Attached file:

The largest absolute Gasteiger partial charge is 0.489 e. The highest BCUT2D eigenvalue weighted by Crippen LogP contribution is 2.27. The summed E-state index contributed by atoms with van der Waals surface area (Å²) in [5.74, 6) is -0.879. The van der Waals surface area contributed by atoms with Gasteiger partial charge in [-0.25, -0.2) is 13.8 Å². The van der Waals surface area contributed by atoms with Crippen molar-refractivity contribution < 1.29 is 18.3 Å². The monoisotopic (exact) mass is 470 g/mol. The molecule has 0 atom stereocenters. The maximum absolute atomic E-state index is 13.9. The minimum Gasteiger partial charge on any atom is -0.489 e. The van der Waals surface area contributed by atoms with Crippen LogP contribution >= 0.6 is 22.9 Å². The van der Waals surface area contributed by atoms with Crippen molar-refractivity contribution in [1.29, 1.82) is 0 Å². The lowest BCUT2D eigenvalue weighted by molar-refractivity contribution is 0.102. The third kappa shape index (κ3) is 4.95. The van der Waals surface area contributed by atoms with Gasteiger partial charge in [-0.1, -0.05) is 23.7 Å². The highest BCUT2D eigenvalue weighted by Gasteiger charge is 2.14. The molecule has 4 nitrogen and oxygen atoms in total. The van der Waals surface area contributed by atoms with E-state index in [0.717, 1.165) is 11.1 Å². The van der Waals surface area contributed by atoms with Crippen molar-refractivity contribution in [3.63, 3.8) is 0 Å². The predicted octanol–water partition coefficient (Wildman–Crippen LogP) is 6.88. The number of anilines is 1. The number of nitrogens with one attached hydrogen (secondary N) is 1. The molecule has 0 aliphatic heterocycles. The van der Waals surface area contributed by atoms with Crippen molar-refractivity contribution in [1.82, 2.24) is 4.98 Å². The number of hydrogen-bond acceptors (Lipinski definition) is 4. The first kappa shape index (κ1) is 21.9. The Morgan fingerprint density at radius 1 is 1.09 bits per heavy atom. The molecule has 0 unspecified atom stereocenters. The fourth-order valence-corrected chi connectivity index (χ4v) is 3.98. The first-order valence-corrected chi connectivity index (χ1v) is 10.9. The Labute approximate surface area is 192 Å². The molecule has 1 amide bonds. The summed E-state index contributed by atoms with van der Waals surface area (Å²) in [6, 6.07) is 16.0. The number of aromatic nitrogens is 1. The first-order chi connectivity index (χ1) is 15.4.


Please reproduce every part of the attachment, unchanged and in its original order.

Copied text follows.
The largest absolute Gasteiger partial charge is 0.489 e. The highest BCUT2D eigenvalue weighted by Crippen LogP contribution is 2.27. The summed E-state index contributed by atoms with van der Waals surface area (Å²) in [5.74, 6) is -0.879. The van der Waals surface area contributed by atoms with Gasteiger partial charge in [-0.25, -0.2) is 13.8 Å². The van der Waals surface area contributed by atoms with Crippen molar-refractivity contribution < 1.29 is 18.3 Å². The monoisotopic (exact) mass is 470 g/mol. The molecule has 0 atom stereocenters. The maximum absolute atomic E-state index is 13.9. The minimum Gasteiger partial charge on any atom is -0.489 e. The van der Waals surface area contributed by atoms with Crippen LogP contribution >= 0.6 is 22.9 Å². The van der Waals surface area contributed by atoms with Crippen molar-refractivity contribution in [1.29, 1.82) is 0 Å². The lowest BCUT2D eigenvalue weighted by molar-refractivity contribution is 0.102. The third kappa shape index (κ3) is 4.95. The van der Waals surface area contributed by atoms with Gasteiger partial charge in [-0.1, -0.05) is 23.7 Å². The highest BCUT2D eigenvalue weighted by Gasteiger charge is 2.14. The molecule has 4 nitrogen and oxygen atoms in total. The van der Waals surface area contributed by atoms with E-state index in [0.717, 1.165) is 11.1 Å². The van der Waals surface area contributed by atoms with Crippen molar-refractivity contribution in [3.63, 3.8) is 0 Å². The predicted octanol–water partition coefficient (Wildman–Crippen LogP) is 6.88. The number of anilines is 1. The number of nitrogens with one attached hydrogen (secondary N) is 1. The molecule has 0 aliphatic heterocycles. The van der Waals surface area contributed by atoms with Crippen molar-refractivity contribution in [1.82, 2.24) is 4.98 Å². The number of hydrogen-bond acceptors (Lipinski definition) is 4. The first kappa shape index (κ1) is 21.9. The Morgan fingerprint density at radius 1 is 1.09 bits per heavy atom. The molecule has 0 unspecified atom stereocenters. The fourth-order valence-corrected chi connectivity index (χ4v) is 3.98. The first-order valence-corrected chi connectivity index (χ1v) is 10.9. The Labute approximate surface area is 192 Å². The molecule has 1 amide bonds. The summed E-state index contributed by atoms with van der Waals surface area (Å²) in [6, 6.07) is 16.0. The number of aromatic nitrogens is 1. The first-order chi connectivity index (χ1) is 15.4.